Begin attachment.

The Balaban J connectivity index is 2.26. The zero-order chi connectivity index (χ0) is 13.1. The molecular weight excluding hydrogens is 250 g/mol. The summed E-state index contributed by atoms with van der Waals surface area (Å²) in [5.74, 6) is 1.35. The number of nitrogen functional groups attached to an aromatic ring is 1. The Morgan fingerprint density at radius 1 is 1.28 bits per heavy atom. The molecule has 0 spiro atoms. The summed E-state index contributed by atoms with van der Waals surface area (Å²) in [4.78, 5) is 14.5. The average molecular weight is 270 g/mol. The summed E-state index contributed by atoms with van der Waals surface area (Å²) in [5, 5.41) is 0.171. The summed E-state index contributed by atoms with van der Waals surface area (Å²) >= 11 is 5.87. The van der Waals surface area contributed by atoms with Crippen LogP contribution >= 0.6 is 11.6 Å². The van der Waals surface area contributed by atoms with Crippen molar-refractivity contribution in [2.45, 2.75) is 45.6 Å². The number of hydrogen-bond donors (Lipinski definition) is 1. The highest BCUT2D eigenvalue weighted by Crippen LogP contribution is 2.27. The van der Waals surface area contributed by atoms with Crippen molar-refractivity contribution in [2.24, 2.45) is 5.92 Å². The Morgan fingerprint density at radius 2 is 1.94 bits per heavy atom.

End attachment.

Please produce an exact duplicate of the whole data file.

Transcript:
The Balaban J connectivity index is 2.26. The zero-order chi connectivity index (χ0) is 13.1. The molecular weight excluding hydrogens is 250 g/mol. The summed E-state index contributed by atoms with van der Waals surface area (Å²) in [5.74, 6) is 1.35. The number of nitrogen functional groups attached to an aromatic ring is 1. The Morgan fingerprint density at radius 1 is 1.28 bits per heavy atom. The molecule has 0 spiro atoms. The summed E-state index contributed by atoms with van der Waals surface area (Å²) in [4.78, 5) is 14.5. The average molecular weight is 270 g/mol. The summed E-state index contributed by atoms with van der Waals surface area (Å²) in [5, 5.41) is 0.171. The summed E-state index contributed by atoms with van der Waals surface area (Å²) >= 11 is 5.87. The van der Waals surface area contributed by atoms with Crippen LogP contribution >= 0.6 is 11.6 Å². The van der Waals surface area contributed by atoms with Crippen molar-refractivity contribution in [2.45, 2.75) is 45.6 Å². The number of hydrogen-bond donors (Lipinski definition) is 1. The highest BCUT2D eigenvalue weighted by Crippen LogP contribution is 2.27. The van der Waals surface area contributed by atoms with Crippen molar-refractivity contribution in [2.24, 2.45) is 5.92 Å². The Morgan fingerprint density at radius 2 is 1.94 bits per heavy atom.